Furthermore, the numbers mentioned don’t tell the whole story. While there may be more guns than automobiles, they are in fewer hands. (Car owners may own 2 or 3 vehicles, but they rarely have a whole trunk full of them.)  About 9 out of 10 households have access to an automobile, while only about a third have access to firearms. Additionally, automobiles are in constant usage, as you can verify by looking out the window of your own, if not the window of your home. Automobiles often are used for hours at a time; outside of hunting, the same is rarely true of guns.

Using a gun, in the strictest sense, means pulling the trigger. But in all fairness, we also should include aiming it or holding it in such a manner that it readily could be fired. Beyond that, it gets a bit murky. Should gun use also include simply wearing one strapped to your hip in public? That doesn’t make sense any more than having a car parked on a public street constitutes driving. It certainly doesn’t count as gun use simply to have one hanging on your wall. (The so-called “statistics” about defensive gun use often include incidents in which the gun owner simply tells someone he has a gun!)

Despite all this, traffic fatalities have fallen sharply, while gun deaths have risen slightly. Here’s a graph provided by the Violence Policy Center:

gun vs car deaths

The VPC also notes that gun deaths have actually surpassed traffic deaths in 21 states plus the District Of Columbia.

As you might expect, the gun culture cries foul over the VPC’s figures.  Writing for Investors Business Daily, “gun rights” activist John Lott (who is about as responsible with data as Ted Nugent is with rhetoric and Dick Cheney is with a hunting rifle), declares:

Over and over again, the VPC has been caught misreporting numbers. [Like anyone else we know?] It is surprising that anyone, let alone the Associated Press, still takes it seriously…The VPC somehow managed to incorrectly add up the firearm deaths for 20 of the 21 states where firearm deaths supposedly exceeded motor vehicle deaths! The mistakes always made firearm deaths appear much larger than they actually were.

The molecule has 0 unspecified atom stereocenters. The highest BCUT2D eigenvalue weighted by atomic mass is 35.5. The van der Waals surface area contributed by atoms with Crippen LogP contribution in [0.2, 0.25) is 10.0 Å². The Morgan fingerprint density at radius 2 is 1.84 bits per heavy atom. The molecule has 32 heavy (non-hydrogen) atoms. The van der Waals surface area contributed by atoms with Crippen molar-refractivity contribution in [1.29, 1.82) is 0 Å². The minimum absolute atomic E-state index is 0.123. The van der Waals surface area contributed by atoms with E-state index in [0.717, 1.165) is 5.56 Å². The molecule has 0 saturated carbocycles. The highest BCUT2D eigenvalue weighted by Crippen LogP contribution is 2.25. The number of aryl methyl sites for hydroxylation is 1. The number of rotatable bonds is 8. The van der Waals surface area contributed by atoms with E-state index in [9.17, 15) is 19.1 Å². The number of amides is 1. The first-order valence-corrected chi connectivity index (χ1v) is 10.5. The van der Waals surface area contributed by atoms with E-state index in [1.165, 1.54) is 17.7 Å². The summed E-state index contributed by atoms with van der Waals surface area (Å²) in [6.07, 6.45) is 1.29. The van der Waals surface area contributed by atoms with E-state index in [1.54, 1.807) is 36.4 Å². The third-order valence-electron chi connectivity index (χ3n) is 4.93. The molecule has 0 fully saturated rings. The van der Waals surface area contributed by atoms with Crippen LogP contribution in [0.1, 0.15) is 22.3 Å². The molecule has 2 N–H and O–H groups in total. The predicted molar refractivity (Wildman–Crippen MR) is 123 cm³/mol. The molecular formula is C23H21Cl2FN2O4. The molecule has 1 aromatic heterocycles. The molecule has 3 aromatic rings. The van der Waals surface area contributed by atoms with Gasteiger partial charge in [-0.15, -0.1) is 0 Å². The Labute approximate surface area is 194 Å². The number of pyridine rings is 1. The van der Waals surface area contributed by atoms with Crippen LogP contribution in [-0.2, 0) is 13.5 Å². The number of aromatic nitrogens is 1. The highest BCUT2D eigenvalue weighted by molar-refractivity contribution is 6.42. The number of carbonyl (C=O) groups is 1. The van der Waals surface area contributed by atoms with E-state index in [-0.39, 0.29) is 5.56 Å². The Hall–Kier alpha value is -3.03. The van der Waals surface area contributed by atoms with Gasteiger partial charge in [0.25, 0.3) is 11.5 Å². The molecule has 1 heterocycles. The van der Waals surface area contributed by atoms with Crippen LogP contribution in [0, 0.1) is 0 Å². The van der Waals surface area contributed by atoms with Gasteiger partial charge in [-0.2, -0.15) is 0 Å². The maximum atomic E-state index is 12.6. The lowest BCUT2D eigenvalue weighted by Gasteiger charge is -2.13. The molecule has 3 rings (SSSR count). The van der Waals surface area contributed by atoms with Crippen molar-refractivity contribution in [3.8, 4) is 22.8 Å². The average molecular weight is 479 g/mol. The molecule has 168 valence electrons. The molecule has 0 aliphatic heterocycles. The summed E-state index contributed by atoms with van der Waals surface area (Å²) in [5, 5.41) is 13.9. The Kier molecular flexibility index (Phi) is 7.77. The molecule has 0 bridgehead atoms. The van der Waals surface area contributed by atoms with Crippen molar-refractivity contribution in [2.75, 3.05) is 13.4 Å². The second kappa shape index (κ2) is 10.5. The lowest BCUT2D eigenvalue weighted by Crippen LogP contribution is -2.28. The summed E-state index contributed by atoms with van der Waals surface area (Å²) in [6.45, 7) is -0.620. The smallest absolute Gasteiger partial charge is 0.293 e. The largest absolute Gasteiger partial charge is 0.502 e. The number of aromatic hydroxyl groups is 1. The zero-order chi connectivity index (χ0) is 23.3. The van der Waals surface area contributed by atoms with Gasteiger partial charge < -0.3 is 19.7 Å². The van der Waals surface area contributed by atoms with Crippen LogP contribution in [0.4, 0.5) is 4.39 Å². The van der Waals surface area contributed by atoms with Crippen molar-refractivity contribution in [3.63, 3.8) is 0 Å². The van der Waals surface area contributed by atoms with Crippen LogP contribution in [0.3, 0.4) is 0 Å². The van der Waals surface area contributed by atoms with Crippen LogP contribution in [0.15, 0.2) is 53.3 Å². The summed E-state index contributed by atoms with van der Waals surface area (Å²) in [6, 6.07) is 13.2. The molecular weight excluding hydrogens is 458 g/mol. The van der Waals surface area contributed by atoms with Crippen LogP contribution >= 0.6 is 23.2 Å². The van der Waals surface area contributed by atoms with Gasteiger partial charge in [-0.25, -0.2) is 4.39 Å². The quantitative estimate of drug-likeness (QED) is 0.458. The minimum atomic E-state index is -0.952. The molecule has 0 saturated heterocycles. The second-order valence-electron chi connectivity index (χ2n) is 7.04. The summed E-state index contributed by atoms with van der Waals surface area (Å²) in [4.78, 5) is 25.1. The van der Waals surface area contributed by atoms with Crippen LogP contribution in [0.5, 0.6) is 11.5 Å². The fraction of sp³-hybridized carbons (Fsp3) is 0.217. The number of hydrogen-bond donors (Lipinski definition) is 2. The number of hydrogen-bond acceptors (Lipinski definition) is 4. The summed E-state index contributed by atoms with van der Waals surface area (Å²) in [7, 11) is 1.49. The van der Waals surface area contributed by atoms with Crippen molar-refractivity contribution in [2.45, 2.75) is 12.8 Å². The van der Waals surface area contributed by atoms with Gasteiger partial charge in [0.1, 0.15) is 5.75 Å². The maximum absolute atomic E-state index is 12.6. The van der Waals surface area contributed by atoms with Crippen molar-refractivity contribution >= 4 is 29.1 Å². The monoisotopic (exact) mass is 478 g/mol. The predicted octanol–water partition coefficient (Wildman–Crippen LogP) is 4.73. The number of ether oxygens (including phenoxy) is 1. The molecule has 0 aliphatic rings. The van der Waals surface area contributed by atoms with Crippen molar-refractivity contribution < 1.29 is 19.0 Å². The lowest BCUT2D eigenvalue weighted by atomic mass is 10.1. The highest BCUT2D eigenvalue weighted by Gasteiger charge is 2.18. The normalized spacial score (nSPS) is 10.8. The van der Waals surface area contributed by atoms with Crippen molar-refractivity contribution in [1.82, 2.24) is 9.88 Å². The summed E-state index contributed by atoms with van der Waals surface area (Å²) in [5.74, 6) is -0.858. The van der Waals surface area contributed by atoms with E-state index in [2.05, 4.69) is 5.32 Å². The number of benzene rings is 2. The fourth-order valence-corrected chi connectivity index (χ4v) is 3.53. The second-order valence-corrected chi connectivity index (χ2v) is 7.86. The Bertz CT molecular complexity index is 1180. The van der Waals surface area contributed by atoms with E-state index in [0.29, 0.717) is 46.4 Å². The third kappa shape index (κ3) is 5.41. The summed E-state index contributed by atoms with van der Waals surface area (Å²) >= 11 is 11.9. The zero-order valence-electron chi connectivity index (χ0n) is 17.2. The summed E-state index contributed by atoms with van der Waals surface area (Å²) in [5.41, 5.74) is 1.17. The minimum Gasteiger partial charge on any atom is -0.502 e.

Lott is outraged that the VPC includes in its tally those firearm deaths that are “justifiable” (As we’ve mentioned before, the “justifiable” in such shootings is often questionable). And he states that eliminating them reduces the number of states from 21 to 14. Oh, only 14? Well hey, let’s fire off a few rounds in celebration . Other than that, Lott doesn’t go into any detail about how exactly the VPC figures are wrong, or where one might obtain more accurate figures (except from him, of course).

The one state he singles out is Tennessee, in which he claims there were “only” 978 gun deaths in 2014 as opposed to the VPC’s reported 1020. The VPC figure, however, jibes with the Centers for Disease Control and Prevention adjusted total of 1016 for that state, which still exceeds the number of vehicular fatalities (994 according to CDC).

Curiously he also presents a graph of “corrected” data that actually makes the gun culture’s tenets look even more dubious — even though he is slyly including only accidental gun deaths:

Traffic vs. Firarm

And once again, he tries to downplay suicide by firearm. Acknowledging that gun suicides have been on the upswing, he hastens to add that suicides in general have been on the upswing, so maybe we should let guns off the hook.  But as we mentioned previously , there is evidence that making a quick and easy method of death more difficult to obtain causes the would-be suicides to reconsider. Which is to say, making gun laws stricter could save a lot of lives. Just don’t expect to hear anything that rational and informed coming from the gun culture anytime soon.

Whether distorting facts, making them up, citing them selectively or ripping them out of context, the NRA and its accomplices seldom shoot straight with figures. Whenever you hear them quote one, it’s a very good bet that it’s either inaccurate,  incomplete or misleading.

 

 

The (Poorly) Armed Assault On “Gun Control”: How the Gun Culture Manipulates Statistics (Part 6)

McConathy holds a hunting rifle with a short stock at the Cabela's store in Fort Worth

REUTERS/Jessica Rinaldi

 

In the previous installment, we considered what we have termed The Comparison Gambit, which entails making inappropriate comparisons between the crime and gun statistics of two very different places. In particular, we examined the popular comparison between Chicago (a higher crime city in a state with strict gun laws) and Houston (a supposedly lower crime city in a state with loose gun laws) and explained why the comparison doesn’t work.

It may have occurred to you that these comparisons are not limited to cities. You’ll also see them made between states and entire countries. Here, for example, is another gun meme making the rounds:

 

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What’s wrong with this picture? Several things. First, it doesn’t even get its facts straight. Switzerland, though it has one of the lowest homicide rates in the world, does not have the lowest — some countries (e.g. Japan, Singapore and Iceland) with stricter gun laws have less crime. Furthermore, Switzerland does not “require” citizens to own firearms. Nor does Honduras prohibit them.